How to Rock Travelling Alone for the First Time, Internationally

Packing tips for travelling alone for the first time

Congrats! You’ve joined the solo female travel community by deciding to take your first solo trip! I remember when I booked my first solo plane ticket to my dream destination I cried. I was so excited, happy I finally bit the bullet, and slightly terrified. It was also a bit daunting sitting there realizing that I was travelling alone for the first time. There was no one else to rely on to make decisions which is what makes solo travel so incredibly fantastic. To ensure that you do have a truly fantastic experience, I’ve compiled my favorite tips for your first time travelling solo!

Before Your Trip

So, you’ve decided on your destination and booked your ticket? Embrace that holy shit feeling and take the rest one step at a time. To help you, check out my complete guide to fearless solo female travel.

Get Paperwork Organized

  • Get Vaccines. Many countries require specific vaccinations for entry. Not sure if the country you’re visiting does? Check out The CDC’s website. Just plug in your destination country for vaccination requirements. Typically, insurance will not cover these vaccines but check with your PCP first. I went to Passport Health and they were able to give me suggestions and provide the vaccinations based on my travel itinerary. Make sure you keep the yellow card they give you with you! This is what customs will ask for when you enter the country.
  • Update Passport. The majority of countries require that you have enough pages left in your passport to stamp and that it doesn’t expire within 6 months. To renew your passport or get your first one, visit this site for more information about what paperwork is needed. You can take care of this at most U.S. Postal offices.
  • Check the visa requirement. I am privileged to have a US passport, which means I can travel pretty freely to many countries. Although there are a few that require a visa. I had a mild freak out when I was traveling from Argentina to Peru with a night layover in Paraguay. It turns out Paraguay is one country where I would’ve needed to pay to enter. But I stayed in the transit zone! Some countries will allow visas on arrival. Which means you arrive at the airport and can pay for your visa there. Paraguay had that option! Other countries require visas in advance and of course depending on your home country, visas could be a much more stressful process. For those in the US – visit this site to learn more about your specific destination. This is an example of what the Paraguay information page looks like and here is where you can type in your specific destination in the search box on the left.
  • Create virtual and hard copies of important documents. Carry a copy of your passport stored in a different place than your actual passport. I also left copies with a trusted individual at home.
  • Purchase Travel Insurance. You likely booked with a credit card which means there might be coverage in the case of a canceled flight or lost luggage. Double check this. But also know that it likely doesn’t cover medical emergencies. I always purchase travel insurance because, on the off chance that something does happen to me while traveling, I won’t have to pay a shit ton of money for health care. I use World Nomad’s because it’s very flexible, I can add on to my policy if I decided to extend my trip and the sign-up process is a breeze. Thankfully, I haven’t had to actually use it yet!

Check the cost to have your trip covered below!

 

  • Banking Info. Alert your bank that you will be traveling so they don’t put a hold on your account for possible fraud. Consider getting an ATM card with no ATM transaction fees. I use Charles Schwab’s Investor Checking Account. I also use Chase Sapphire, a travel credit card with no foreign transaction fees that also gives me points that I’ve been able to use to purchase most of my flights!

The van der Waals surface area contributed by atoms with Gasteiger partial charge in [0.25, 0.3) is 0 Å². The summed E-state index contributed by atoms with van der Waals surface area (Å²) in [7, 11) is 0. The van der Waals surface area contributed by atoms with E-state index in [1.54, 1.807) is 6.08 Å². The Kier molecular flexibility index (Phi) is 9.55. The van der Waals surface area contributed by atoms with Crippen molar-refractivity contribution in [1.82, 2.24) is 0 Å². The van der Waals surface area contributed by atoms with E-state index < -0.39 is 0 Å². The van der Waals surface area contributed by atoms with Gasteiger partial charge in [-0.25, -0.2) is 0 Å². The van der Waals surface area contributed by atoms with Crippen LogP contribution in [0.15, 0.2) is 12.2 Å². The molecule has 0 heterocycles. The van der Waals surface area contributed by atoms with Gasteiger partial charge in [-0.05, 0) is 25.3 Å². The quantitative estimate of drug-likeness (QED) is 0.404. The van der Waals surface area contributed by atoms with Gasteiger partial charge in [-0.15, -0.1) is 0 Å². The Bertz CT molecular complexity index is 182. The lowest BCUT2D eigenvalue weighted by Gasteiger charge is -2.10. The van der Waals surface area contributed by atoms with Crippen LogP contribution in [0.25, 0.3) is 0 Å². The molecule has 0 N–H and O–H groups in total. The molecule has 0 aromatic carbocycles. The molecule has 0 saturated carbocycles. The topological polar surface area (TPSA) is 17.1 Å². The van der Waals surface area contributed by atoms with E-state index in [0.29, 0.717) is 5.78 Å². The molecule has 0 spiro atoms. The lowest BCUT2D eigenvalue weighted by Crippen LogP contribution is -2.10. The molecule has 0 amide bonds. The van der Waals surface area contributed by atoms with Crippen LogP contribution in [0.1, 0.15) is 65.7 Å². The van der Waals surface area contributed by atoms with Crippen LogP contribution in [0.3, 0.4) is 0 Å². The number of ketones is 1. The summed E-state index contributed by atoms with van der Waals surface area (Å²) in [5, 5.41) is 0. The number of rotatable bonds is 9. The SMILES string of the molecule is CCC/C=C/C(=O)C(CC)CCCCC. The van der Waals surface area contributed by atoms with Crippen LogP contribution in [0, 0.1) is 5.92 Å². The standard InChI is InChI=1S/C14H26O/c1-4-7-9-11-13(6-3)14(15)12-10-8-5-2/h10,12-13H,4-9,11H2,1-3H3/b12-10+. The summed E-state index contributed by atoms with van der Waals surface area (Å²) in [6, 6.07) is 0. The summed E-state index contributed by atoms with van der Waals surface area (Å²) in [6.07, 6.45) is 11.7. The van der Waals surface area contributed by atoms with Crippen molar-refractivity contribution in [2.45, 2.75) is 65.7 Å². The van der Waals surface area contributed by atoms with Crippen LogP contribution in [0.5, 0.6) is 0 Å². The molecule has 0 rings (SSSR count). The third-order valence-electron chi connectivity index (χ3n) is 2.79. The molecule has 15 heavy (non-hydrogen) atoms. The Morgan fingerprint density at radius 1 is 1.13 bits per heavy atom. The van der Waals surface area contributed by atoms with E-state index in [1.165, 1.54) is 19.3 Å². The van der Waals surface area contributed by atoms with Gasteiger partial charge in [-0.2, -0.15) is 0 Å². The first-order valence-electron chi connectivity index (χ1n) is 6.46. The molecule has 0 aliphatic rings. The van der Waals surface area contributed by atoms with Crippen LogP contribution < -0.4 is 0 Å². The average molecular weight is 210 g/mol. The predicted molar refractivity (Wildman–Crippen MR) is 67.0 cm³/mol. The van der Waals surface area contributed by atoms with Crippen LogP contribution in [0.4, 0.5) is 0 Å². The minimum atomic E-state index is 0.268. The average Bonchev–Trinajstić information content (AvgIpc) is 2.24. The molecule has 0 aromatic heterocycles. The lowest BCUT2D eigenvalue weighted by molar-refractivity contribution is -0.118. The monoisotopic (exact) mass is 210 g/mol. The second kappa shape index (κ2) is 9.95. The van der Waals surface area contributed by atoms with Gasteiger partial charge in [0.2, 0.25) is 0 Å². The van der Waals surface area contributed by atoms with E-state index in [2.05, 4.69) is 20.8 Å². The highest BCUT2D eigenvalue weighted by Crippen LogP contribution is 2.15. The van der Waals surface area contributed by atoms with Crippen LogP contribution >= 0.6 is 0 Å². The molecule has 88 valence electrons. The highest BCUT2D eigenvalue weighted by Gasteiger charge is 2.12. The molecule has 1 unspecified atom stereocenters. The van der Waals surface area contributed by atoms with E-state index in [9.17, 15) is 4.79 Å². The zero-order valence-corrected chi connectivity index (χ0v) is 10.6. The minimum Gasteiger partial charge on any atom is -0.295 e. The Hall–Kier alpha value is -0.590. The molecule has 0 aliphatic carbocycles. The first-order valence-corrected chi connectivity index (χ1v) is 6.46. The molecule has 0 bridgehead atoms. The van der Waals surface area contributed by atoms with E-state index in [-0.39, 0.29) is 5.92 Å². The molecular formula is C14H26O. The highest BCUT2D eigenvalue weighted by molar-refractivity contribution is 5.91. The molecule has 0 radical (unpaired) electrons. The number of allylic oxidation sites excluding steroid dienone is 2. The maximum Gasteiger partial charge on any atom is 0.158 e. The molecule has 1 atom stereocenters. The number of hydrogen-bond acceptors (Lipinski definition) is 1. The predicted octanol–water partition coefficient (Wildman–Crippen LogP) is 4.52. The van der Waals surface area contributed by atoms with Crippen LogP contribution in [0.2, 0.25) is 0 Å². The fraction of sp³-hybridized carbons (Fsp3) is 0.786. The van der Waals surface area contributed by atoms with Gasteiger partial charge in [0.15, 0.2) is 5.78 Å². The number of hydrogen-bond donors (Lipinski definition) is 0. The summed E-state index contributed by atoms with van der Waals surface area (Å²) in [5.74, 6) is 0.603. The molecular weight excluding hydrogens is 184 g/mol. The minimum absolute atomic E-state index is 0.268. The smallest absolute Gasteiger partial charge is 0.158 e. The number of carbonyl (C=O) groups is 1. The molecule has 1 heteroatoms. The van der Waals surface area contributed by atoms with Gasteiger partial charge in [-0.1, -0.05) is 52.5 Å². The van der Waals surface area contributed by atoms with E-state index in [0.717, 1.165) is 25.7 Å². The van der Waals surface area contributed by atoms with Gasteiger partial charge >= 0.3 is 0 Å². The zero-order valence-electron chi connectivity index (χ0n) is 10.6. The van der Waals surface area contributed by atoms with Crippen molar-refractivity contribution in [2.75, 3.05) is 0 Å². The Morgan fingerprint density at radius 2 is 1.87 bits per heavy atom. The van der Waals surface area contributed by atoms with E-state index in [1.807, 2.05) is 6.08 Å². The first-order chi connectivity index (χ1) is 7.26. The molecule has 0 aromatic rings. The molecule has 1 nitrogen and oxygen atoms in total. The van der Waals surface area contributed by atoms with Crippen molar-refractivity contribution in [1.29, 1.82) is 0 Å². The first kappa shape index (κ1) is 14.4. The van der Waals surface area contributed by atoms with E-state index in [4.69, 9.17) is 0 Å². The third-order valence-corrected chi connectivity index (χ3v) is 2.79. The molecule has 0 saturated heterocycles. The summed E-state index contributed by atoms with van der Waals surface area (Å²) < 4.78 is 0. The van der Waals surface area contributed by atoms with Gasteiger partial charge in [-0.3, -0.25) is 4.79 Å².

Trip Planning Tips

As you begin planning your trip, you’ll likely turn to social media for where to go and what to see. I love Pinterest for this, but take it all with a grain of salt. One blogger might recommend one activity while the next says don’t do that very same thing. Go and see for yourself. I also learned to avoid looking at the destination on Instagram. You’ll want to experience it through your own eyes, not the eyes, and filters, of someone else.

  • Create your own bucket list for your destination. The beauty of solo travel is you are in charge of the itinerary, or lack thereof.  You get to decide what you see and what you skip. So spend some time researching things you just don’t want to miss! Include tours you’d like to do, the food you want to eat, neighborhoods you’d like to explore, and can’t miss sites. For you, not for anyone else.
  • Create some sort of budget. Write down the cost of these experiences and save for them from each paycheck. This way you can use the money saved to have an epic experience without returning with credit card debt.
  • Book your accommodation. Make sure it’s in a good location and has a good safety rating. I usually suggest booking at least one night’s stay because if you don’t like the hostel or hotel then you can at least store your belongings while finding a better place to rest your head. For more details on booking hostels, check out my solo female traveler’s guide to hostels.
  • Maps. Download an offline Google Maps for your destination. Save to favorites your hostel, bus stops, and other information.

Solo Travel Packing Tips

Honestly, I bought a lot of “travel stuff” that I didn’t use for its intended purpose once. The infinity travel scarf with a zipper for my passport, well it hung off my backpack most of the time. That bra pouch to stash extra cash, it floated around in my backpack most of the time and I just put the extra cash in my bra. The compression bags laid flat underneath my packing cubes. There are a lot of travel products out there and most you really just don’t need. Here’s what I think you need, good shoes, a good backpack (or small suitcase), packing cubes, diva cup, and Dr. Bronner’s soap (for laundry and body wash).

  • Create a packing list of what you’ll want to take. Then cut it in half. The lighter you can pack the easier it is to travel. Now, I’m not saying to not pack makeup or anything like that. But I am saying you don’t need a brand new wardrobe for this trip. Pack what you’re already comfortable wearing. If you barely ever wear heels at home, don’t pack them. And know that you can likely buy anything you need in your destination.
  • Feminine Hygiene. This was one of my biggest concerns. The cost of tampons abroad, having them take up valuable backpack space and questioning the safety of using one for long bus journeys. Enter the diva cup. I’ve been using one for over a year and it is the only thing I suggest you buying for your trip that you don’t already have. Oh, and the stuff mentioned above.